Absence makes the heart…….break

The thing is I’m dragging my Backside back to Blighty – to reside in sunny Sussex. So I’m busy with the rather complicated process of de-Viking(ing)* us and preparing for a Spring return to our green and pleasant land.

I mention it because it’s about time there was some real news hereabouts and I know my patient reader will be mildly intrigued and might occasionally be inclined to follow the new exploits of the Janus/Backside combo.

ETA late April. Meanwhile Jack Frost and the Snow Drifters are promising to visit the wild woods very soon.

* © Janus 2018

A name to conjure with

Carles Puigdemont. It’s a cracker, anagram-wise.

Let’s leave aside the bizarre concept of an elected European pollie seeking political asylum in Belgium – whose own cultural conflicts deserve serious attention!

CP offers us some marvellous phrases:

Is he RECOMPUTING DEALS? Does he come from the CAMPGROUND ELITES? Is Catalonia now an IMPREGNATED LOCUS? Is Madrid PROSECUTING LAMED ducks? Or are they all MODULATING CREEPS? Is there a MOULDERING ASPECT to all this? Is JP PERMEATING CLOUDS? Or is it a storm in a SMOLDERING TEACUP?

Have your own fun with it – the list is endless.

A favourite voice


John Motson OBE, of the sheepskin jacket and Midlands twang, is retiring after 50 years on the mic. The Evening Standard celebrates appropriately:

”The 72-year-old has covered 10 World Cups, 29 FA Cup finals and more than 200 England matches.
He is renowned for an encyclopaedic knowledge of the game – and the occasional on-air gaffe.

Here, we recall some of his most memorable moments behind the microphone. Continue reading “A favourite voice”

A Pyrrhic victory?

The ever-vigilant meeja continue to report that the EUroprats are sneering at the efforts of the UK team to negotiate BREXIT, led by JC Juncker himself. But if it’s obvious to me it must also have struck others that the EU members have a lot to lose from driving the UK into a corner. Why? Because whether the EU’s feelings are hurt or not, the UK will remain an important trading partner. And trade goes both ways.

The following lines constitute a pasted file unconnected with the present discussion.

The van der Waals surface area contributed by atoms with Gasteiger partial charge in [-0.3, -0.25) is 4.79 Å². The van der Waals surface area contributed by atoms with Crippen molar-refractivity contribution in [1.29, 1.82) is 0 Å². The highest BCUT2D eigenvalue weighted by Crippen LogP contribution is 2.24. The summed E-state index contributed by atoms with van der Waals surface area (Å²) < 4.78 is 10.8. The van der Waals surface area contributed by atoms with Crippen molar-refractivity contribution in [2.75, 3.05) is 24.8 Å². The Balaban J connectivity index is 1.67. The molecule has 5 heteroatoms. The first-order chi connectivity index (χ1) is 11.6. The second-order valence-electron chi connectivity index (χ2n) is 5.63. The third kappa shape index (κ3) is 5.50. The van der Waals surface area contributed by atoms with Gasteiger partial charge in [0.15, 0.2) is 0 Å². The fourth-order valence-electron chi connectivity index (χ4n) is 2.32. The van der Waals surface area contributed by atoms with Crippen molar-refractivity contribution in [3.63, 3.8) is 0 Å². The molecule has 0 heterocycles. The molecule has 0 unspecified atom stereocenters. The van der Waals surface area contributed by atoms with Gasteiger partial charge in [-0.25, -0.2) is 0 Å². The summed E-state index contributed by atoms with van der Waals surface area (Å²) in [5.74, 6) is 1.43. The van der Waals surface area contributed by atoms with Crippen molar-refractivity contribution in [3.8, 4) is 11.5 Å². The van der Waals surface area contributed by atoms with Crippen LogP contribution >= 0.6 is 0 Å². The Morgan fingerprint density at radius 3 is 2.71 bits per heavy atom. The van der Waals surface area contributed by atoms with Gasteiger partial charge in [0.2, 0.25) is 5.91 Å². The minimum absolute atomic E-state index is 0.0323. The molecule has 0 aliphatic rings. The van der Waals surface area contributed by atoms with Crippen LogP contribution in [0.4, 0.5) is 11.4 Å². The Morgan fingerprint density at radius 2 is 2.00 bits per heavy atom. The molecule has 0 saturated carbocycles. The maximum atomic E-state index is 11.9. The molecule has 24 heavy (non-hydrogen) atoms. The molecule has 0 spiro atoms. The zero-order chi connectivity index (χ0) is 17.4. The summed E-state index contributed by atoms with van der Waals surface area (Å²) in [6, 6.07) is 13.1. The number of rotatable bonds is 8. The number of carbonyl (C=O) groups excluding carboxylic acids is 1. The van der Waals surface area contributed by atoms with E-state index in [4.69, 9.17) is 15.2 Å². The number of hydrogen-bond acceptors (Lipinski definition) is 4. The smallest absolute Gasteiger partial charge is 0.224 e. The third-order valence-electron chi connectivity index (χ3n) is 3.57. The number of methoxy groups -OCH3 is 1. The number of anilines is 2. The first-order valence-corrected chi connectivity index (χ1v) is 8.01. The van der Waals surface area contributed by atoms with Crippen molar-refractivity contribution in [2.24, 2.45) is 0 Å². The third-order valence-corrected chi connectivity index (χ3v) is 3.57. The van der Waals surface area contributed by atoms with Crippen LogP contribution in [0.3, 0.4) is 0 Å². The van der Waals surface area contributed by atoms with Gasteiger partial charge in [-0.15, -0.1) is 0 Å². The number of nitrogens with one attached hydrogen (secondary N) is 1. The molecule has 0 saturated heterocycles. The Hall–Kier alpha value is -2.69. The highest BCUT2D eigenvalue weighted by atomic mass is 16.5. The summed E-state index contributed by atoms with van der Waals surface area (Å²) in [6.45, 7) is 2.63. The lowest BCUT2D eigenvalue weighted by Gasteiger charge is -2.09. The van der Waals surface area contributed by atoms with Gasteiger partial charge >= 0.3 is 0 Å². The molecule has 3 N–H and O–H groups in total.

The Chambers of Commerce of Britain and Germany seem to have reached a similar conclusion, pointing out to the EU that businesses will suffer if more positive moves are not made – and soon.

Let’s hope that as their suntans fade the EU’s supercilious expressions will also give way to serious attempts at agreement. Otherwise, who wins?

Life ain’t easy

Prince Philip’s dignified withdrawal from public life last week is not mirrored by his counterpart in Denmark, for whom the rôle of second fiddle has long been a bone of contention with his Queen, Margrethe.


Prince Henrik (whose name was modified from the French, Henri) performed his duties as consort for several decades until 15 years ago when his son, Crown Prince Frederik, became first reserve whenever the Queen was unable to turn up. Henri saw it as a slight. More recently he made it known, rather forlornly, that he should be promoted to King; and only last week he announced his burial place would not be alongside his Queen in Roskilde, the traditional resting place of Danish monarchs. He no longer participates in royal events at all. (The above meeting was in March this year.)

Perhaps, if pressed, he would point out that his predicament could never happen to a female consort – witness his son’s Tasmanian spouse: eventually to be Queen Mary (not Maria!) when Frederik accedes. All I can say is, life ain’t easy, Henri.

One of those voices

Entertainment in the ’50s and ’60s was all about sound, not so much about images. The wireless played a leading rõle in family life, with the morning pips reminding us we were already late, the evening news gathering us together at 6 o’clock and favourite programmes on weekdays and at weekends. And in our house the cricket coverage was eagerly awaited, especially the voice of John Arlott.

So it was probably my generation of listeners who first welcomed what is now known as TMS; a sporting institution. Down the years Brian Johnston (sans the ‘e’) and his younger pupils have bemused and amused us every year.

But Henry Blofeld has been a star in the firmament, with erudition and wit we should hardly expect from a mere sport programme. And now he too is going to retire.

Thank you, Bloers!

The dance begins

As ever the meeja think the Brexit talks are a tennis match. Wrong. It’s more like chess. Sacrificing a pawn opens up new possibilities. Remember M Barnier has so many masters to serve, while David Boyo has a clear mandate: to do the best for the UK. While the cynics sneer, he can make concessions and win territory without the serried ranks of Europrats second guessing him. Give it time, friends!

No overall control

What a telling label! It describes perfectly the plight of the self-acclaimed winners in Scotland, the SNP. And it masks the reality that the Tories have taken one huge stride towards rendering them powerless in June. Overall the SNP lost one council and 7 seats, hardly a triumph; and with Labour losing 4 councils and 133 seats, even more councils require coalitions to control their agendas. So keep digging, Nicola; that hole is acquiring catastrophic proportions.